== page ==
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Homology in Character Evolution

  1. Joseph L Staton

Published Online: 15 DEC 2011

DOI: 10.1002/9780470015902.a0001776.pub2



How to Cite

Staton, J. L. 2011. Homology in Character Evolution. eLS. .

Author Information

  1. University of South Carolina, Beaufort, South Carolina, USA

Publication History

  1. Published Online: 15 DEC 2011


Homology forms the basis of organisation for comparative biology. Richard Owen's simple definition of homology as the ‘same organ in different animals under every variety of form and function’ takes on new meaning in light of Darwin's concept of descent with modification. The modern study of comparative biology and phylogenetics is grounded in the notion that organisms share a greater proportion of homologous (i.e. ‘derived’) characteristics the more recently they share a common ancestor. Instead of solely being the purview of anatomical study, homology of these characteristics can be applied at the level of molecular evolution, genomic organisation and modern evolutionary developmental biology (‘evo/devo’). Aspects of homology help us formulate hypotheses about the meaning of changes in homologous structures in the inference of evolution of organisms at all levels of biological organisation.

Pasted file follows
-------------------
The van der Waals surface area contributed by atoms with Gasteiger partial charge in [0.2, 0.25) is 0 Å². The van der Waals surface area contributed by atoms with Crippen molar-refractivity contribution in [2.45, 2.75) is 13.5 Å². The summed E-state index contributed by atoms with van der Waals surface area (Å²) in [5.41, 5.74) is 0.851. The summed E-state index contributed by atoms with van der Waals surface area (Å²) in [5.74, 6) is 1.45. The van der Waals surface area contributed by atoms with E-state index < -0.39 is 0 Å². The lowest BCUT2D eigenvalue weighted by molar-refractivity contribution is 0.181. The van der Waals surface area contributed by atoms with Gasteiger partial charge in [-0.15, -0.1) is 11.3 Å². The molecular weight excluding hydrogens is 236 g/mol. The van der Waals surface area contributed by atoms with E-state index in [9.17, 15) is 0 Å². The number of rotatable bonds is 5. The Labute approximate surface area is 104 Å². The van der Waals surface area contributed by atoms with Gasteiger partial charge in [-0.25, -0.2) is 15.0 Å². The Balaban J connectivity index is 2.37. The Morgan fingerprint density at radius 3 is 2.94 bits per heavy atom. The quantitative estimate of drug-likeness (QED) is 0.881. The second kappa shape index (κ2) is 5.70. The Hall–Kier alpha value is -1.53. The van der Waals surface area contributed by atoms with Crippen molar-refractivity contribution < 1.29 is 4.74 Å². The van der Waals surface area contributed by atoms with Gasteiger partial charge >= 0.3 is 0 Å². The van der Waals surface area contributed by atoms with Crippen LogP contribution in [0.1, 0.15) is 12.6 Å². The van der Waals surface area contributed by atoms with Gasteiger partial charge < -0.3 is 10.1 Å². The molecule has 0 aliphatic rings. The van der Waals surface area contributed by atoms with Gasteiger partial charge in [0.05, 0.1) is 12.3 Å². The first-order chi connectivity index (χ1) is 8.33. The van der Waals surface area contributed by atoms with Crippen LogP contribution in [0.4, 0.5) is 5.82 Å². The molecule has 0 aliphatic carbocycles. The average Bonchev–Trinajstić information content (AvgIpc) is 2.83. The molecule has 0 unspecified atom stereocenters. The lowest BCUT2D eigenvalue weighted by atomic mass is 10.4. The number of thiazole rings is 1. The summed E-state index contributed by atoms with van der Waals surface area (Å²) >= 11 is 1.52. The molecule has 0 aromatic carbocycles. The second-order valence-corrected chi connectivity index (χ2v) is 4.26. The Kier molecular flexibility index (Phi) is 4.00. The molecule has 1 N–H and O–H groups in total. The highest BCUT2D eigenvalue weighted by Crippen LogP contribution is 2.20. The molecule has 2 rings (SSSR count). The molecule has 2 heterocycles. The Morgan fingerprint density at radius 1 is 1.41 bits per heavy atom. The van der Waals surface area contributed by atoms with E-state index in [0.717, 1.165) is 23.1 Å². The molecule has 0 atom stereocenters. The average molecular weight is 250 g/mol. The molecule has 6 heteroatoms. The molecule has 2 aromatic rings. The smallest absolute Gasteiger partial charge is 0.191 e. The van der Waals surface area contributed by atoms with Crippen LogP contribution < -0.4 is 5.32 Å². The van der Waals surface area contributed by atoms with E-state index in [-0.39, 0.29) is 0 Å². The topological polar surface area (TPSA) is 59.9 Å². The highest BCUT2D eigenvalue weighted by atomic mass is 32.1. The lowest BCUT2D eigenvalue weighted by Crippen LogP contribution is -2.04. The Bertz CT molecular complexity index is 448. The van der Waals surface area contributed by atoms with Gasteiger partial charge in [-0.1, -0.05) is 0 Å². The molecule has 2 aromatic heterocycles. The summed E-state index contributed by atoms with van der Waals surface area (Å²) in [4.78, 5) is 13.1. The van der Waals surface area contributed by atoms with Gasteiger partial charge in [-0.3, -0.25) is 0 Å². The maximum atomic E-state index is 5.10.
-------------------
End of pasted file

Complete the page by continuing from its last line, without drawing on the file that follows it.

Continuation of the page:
Key Concepts:

  • Homology was originally a measure of correspondence between anatomical structures.

  • Descent with modification explains homology as a result of shared ancestry that reflects modifications in characteristics within related lineages.

  • Comparative methods use changes in homologous characteristics to infer evolution within groups (phylogenetics).

  • Recent advances in molecular biology allow for the comparison of homologous characteristics at more diverse levels, including DNA sequences, genomic arrangements and developmental pathways.

  • Recent work highlights homologous characteristics at a fundamental or ancient level, termed ‘deep homology’.


  • archetype;
  • evolution;
  • correspondence;
  • gene;
  • morphology;
  • genome;
  • phylogeny;
  • development;
  • deep homology